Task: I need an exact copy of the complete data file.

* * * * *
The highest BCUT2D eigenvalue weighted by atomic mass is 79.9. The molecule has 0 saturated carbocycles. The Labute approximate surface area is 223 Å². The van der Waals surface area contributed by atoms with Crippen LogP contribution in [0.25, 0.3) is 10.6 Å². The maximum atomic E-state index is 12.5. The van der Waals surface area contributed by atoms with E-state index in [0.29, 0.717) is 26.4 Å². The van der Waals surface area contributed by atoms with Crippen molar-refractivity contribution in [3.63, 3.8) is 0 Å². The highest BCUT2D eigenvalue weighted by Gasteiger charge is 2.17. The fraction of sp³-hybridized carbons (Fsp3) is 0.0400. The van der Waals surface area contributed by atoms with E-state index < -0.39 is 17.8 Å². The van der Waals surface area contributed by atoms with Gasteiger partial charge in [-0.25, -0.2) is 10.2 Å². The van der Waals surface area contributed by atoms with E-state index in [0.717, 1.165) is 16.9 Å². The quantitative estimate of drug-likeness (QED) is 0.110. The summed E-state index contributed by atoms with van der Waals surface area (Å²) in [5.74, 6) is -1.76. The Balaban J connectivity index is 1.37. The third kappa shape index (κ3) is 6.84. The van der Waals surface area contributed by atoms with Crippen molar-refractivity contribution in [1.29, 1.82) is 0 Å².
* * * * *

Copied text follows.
The highest BCUT2D eigenvalue weighted by atomic mass is 79.9. The molecule has 0 saturated carbocycles. The Labute approximate surface area is 223 Å². The van der Waals surface area contributed by atoms with Crippen LogP contribution in [0.25, 0.3) is 10.6 Å². The maximum atomic E-state index is 12.5. The van der Waals surface area contributed by atoms with E-state index in [0.29, 0.717) is 26.4 Å². The van der Waals surface area contributed by atoms with Crippen molar-refractivity contribution in [3.63, 3.8) is 0 Å². The highest BCUT2D eigenvalue weighted by Gasteiger charge is 2.17. The fraction of sp³-hybridized carbons (Fsp3) is 0.0400. The van der Waals surface area contributed by atoms with E-state index < -0.39 is 17.8 Å². The van der Waals surface area contributed by atoms with Gasteiger partial charge in [-0.25, -0.2) is 10.2 Å². The van der Waals surface area contributed by atoms with E-state index in [0.717, 1.165) is 16.9 Å². The quantitative estimate of drug-likeness (QED) is 0.110. The summed E-state index contributed by atoms with van der Waals surface area (Å²) in [5.74, 6) is -1.76. The Balaban J connectivity index is 1.37. The third kappa shape index (κ3) is 6.84. The van der Waals surface area contributed by atoms with Crippen molar-refractivity contribution in [1.29, 1.82) is 0 Å².